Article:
Tesco knows what its problems are: it just can't fix them

Today's results were not great.

Despite the profit squeeze suffered in 2012/13, there was a sense that Tesco was on the road to recovery. The end of the financial year had signalled an improving trend, with the implication that the strategy put in place by Chief Executive Phil Clarke was starting to bear fruit. However, these results demonstrate that the view Tesco had put the worst of its troubles behind it was somewhat premature.

The horse meat furore has undoubtedly played a significant role in derailing the improving trend, just as the business was starting to once more gather momentum. Despite only having a small number of affected products, the retailer was very much at the centre of the negative fallout from the scandal. Whereas Sainsbury’s and Morrisons were able to spin the episode into a positive, highlighting their product quality and supply chain transparency, for Tesco it merely raised some awkward questions and damaged shopper perceptions of the Tesco brand.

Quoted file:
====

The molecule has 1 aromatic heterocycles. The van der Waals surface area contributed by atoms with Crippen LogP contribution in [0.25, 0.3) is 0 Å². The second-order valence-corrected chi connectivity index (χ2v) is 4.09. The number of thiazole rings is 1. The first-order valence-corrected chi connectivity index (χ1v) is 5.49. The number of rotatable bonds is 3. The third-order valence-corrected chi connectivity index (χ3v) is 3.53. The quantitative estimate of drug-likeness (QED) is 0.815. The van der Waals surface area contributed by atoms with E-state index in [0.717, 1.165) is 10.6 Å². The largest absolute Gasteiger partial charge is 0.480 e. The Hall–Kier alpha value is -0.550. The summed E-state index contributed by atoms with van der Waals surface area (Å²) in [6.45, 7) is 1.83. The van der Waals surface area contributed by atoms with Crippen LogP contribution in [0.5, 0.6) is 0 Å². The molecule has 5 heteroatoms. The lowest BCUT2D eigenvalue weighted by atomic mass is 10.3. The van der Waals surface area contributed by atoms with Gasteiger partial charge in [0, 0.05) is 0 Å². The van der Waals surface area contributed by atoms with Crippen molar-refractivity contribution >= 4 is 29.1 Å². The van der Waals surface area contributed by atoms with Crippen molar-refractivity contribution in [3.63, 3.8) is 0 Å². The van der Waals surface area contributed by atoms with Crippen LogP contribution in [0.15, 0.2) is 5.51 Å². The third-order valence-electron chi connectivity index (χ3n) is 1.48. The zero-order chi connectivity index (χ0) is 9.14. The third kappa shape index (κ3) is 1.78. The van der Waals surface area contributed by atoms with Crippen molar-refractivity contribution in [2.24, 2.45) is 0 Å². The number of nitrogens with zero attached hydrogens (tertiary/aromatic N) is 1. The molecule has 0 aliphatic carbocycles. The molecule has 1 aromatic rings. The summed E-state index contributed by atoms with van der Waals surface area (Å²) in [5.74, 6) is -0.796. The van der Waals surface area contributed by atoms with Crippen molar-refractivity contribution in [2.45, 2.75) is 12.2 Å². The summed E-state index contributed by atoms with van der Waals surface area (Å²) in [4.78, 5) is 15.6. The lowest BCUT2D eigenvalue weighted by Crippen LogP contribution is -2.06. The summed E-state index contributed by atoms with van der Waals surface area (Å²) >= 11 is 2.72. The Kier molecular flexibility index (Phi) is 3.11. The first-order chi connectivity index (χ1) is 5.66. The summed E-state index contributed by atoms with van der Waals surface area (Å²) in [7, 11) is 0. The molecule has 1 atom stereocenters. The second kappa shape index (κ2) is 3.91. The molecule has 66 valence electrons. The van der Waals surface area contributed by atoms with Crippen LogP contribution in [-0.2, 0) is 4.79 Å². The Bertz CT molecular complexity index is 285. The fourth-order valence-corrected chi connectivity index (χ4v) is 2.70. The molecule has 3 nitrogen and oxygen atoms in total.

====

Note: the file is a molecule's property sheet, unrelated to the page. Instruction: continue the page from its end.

Indeed, this is reflected in the performance of Tesco’s food categories, where a positive and improving LFL trend was achieved in all food categories bar frozen and chilled convenience foods – in other words, those most associated with the horsemeat contamination. Although the retailer has now taken significant steps to address this, consumer trust is of course much harder to re-build than it is to lose.

With food having hit a hurdle, the ongoing decline of general merchandise becomes more pressing once again. Although clothing remains strong, the exposure of the business to the turbulent consumer electronics sector in particular is a major drag on performance. Tesco’s goal is to shift business from low-margin, low-growth categories to higher-margin, higher-growth categories; an admirable aim but not easy to implement.

In fact, this is the crux of Tesco’s problem; its challenges are much easier to identify than they are to fix. In non-food, for example it will re-launch its range and re-configure space in larger stores, but this will take time to produce significant results. Similarly, attempting to overhaul the consumer experience, whether through more appealing branding or introducing new features, such as restaurants and bakeries, to stores, is the kind of step that takes years, rather than months, to properly execute. Therefore, there could well be a few more bumps in the road to recovery.